How and why was Hitler able to consolidate his position by 1934?

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Harpreet Sekhon

How and why was Hitler able to consolidate his position by 1934?

From 1933 to 1934 the Nazis consolidated power using a mixture of violent and legal methods. There were many factors which enabled Hitler to establish his desired role as Fuhrer, which the new Nazi state revolved around.  Three major factors were the new laws passed, the Night of the Long Knives, and the death of President Hindenburg.  These in turn led Hitler to successfully consolidate his position not only within the Nazi party, but also Germany itself.  


For Hitler to consolidate his position Goebbels set about creating the cult image of Hitler as a national hero who was uniting National Socialism with the forces of old Germany. Goebbels arranged a ceremony at Potsdam Garrison Church, in the presence of president Hindenburg, the crown price, son of the exiled Kaiser and many of the army’s leading generals, with the aim of reassuring people that Hitler could be trusted.  Before the new Reichstag met, a dedicatory service was to be held in the Garrison Church, the new regime was to be pledged to ‘the spirit of Potsdam’ and Hindenburg and Hitler were to shake hands over the tomb of Frederick the Great.  Hindenburg had handed over his command to Hitler. 

Another way that Hitler was able to consolidate his position was the Enabling Act. Passage of this Act would give Hitler dictatorial powers for it transferred, for a period of four years, power from the Reichstag to the government. It gave the Chancellor, rather than the President, the right to draft laws and sign treaties with foreign states. It was passed by an overwhelming vote of 441 to 94.  This was achieved because the communist deputies were banned and the Nazis won the support of the Centre Party.  Their 74 deputies were won over to vote for the Enabling Act by a number of reasons.  Franz von Papen, a leading member of the Centre Party was Vice-Chancellor and his influence was reassuring.  Hitler had also promised that he would not restrict Catholic influence in education.  Additionally, many catholic deputies were intimidated by the threats of the SA and had no wish to suffer the same fate as the communists.  Only the much-harassed SPD deputies voted against the Enabling Act. Laws issued under the Enabling Act abolished the powers of the Lander legislatures and subordinated the state Ministers President to the Ministry of the Interior in Berlin.  This destroyed the entire federal system which had been a crucial part of the Weimar constitution.  As a result of this act, the Reichstag ceased to play an active role in politics and Weimer’s remaining political parties became out of date.  Within three months of becoming chancellor, Hitler had become independent of his conservative allies and the first phase of his seizure of power was completed.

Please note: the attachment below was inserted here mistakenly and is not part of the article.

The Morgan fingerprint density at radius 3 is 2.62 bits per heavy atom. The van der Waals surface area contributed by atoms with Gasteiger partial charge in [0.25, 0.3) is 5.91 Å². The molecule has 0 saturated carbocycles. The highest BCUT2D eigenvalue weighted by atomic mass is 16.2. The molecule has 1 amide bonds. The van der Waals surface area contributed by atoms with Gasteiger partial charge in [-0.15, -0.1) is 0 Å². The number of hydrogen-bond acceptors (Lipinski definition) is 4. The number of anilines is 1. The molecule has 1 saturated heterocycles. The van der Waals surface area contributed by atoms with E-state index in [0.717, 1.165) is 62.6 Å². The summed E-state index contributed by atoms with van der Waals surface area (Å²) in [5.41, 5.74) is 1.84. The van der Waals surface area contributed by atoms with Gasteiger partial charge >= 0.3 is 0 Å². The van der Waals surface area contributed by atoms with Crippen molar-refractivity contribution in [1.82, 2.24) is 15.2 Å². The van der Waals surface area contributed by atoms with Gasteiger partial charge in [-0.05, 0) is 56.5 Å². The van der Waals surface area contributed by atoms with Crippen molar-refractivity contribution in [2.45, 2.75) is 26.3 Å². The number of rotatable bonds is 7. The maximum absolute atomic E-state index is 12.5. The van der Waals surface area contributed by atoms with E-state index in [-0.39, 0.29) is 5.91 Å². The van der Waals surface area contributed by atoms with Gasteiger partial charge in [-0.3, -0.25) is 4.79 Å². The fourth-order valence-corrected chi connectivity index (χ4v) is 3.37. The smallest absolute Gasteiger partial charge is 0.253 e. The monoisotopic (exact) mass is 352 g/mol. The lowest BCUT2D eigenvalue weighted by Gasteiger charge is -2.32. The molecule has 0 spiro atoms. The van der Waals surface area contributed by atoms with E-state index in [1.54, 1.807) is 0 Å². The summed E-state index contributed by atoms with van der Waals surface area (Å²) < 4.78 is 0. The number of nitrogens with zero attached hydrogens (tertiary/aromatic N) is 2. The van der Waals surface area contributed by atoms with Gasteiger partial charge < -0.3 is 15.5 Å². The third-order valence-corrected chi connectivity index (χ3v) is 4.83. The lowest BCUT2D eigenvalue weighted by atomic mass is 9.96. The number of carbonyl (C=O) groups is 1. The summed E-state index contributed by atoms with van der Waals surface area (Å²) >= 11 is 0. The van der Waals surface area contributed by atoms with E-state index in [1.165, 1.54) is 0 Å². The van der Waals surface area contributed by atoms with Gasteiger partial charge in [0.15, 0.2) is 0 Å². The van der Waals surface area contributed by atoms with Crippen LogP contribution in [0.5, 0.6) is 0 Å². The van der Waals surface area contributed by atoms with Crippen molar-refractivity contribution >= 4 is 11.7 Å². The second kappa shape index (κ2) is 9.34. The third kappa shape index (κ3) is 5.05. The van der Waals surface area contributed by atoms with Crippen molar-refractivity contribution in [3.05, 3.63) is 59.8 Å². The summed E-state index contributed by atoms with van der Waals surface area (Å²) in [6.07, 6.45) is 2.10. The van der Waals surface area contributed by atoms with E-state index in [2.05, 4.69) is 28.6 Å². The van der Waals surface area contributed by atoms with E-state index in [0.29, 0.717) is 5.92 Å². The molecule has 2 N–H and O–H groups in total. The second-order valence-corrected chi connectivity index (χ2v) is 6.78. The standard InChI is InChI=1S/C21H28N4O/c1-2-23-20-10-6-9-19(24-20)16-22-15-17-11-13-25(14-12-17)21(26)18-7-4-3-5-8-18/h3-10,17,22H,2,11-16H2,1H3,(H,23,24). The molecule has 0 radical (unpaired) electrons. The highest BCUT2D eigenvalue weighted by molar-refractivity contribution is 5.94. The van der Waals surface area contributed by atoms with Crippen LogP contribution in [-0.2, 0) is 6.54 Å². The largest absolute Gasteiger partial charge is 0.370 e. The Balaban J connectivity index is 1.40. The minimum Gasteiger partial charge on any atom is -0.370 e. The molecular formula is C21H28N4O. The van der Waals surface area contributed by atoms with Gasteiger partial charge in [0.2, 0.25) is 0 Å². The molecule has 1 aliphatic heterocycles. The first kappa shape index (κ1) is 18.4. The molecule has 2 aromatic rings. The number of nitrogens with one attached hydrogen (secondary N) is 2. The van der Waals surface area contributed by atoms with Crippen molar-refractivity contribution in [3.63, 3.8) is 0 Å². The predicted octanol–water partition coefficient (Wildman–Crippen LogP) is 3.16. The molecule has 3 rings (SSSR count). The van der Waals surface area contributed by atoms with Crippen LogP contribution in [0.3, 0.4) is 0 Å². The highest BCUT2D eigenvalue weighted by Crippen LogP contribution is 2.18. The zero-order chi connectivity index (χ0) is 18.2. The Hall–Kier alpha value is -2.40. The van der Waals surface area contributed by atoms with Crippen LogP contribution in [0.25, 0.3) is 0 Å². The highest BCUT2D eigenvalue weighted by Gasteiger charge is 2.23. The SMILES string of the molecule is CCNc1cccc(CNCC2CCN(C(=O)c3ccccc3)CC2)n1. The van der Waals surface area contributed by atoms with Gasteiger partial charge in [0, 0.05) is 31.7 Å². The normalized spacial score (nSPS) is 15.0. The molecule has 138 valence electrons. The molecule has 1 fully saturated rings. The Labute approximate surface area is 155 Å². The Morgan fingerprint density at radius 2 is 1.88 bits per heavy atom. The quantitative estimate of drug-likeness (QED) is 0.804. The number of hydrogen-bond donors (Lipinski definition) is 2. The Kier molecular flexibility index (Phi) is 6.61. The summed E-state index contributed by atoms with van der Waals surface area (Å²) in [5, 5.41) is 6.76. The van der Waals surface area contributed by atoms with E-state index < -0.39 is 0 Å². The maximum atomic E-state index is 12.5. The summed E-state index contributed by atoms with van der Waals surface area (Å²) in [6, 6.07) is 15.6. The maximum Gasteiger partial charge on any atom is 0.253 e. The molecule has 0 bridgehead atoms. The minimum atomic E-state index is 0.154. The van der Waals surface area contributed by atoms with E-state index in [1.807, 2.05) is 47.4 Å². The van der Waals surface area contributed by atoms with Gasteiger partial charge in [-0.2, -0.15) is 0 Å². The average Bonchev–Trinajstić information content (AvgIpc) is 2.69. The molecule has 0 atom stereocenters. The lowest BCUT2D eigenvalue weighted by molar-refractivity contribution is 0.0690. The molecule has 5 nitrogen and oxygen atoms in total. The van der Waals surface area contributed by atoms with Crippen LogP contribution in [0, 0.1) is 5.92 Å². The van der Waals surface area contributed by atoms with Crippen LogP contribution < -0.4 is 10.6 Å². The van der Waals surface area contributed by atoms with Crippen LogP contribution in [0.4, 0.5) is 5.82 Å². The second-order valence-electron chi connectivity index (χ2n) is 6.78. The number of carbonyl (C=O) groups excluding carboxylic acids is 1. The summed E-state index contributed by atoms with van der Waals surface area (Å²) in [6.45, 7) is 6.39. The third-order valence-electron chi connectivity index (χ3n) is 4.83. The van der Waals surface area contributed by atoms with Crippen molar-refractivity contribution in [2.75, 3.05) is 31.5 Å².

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Hitler’s next task was to make himself supreme by getting rid of those who would challenge his authority. Armed with his newfound dictatorial powers to govern by decree, he launched a policy of Gleichshaltung. Hitler attempted to coordinate all aspects of German political and social life under Nazi control.  He put this into practise by ensuring the government had control of all key aspects of society, so that there would be little opposition.  The regime developed organisations that the Germans had to join, for example German Labour Front and Hitler Youth.  This ensured the regimes control and that the ...

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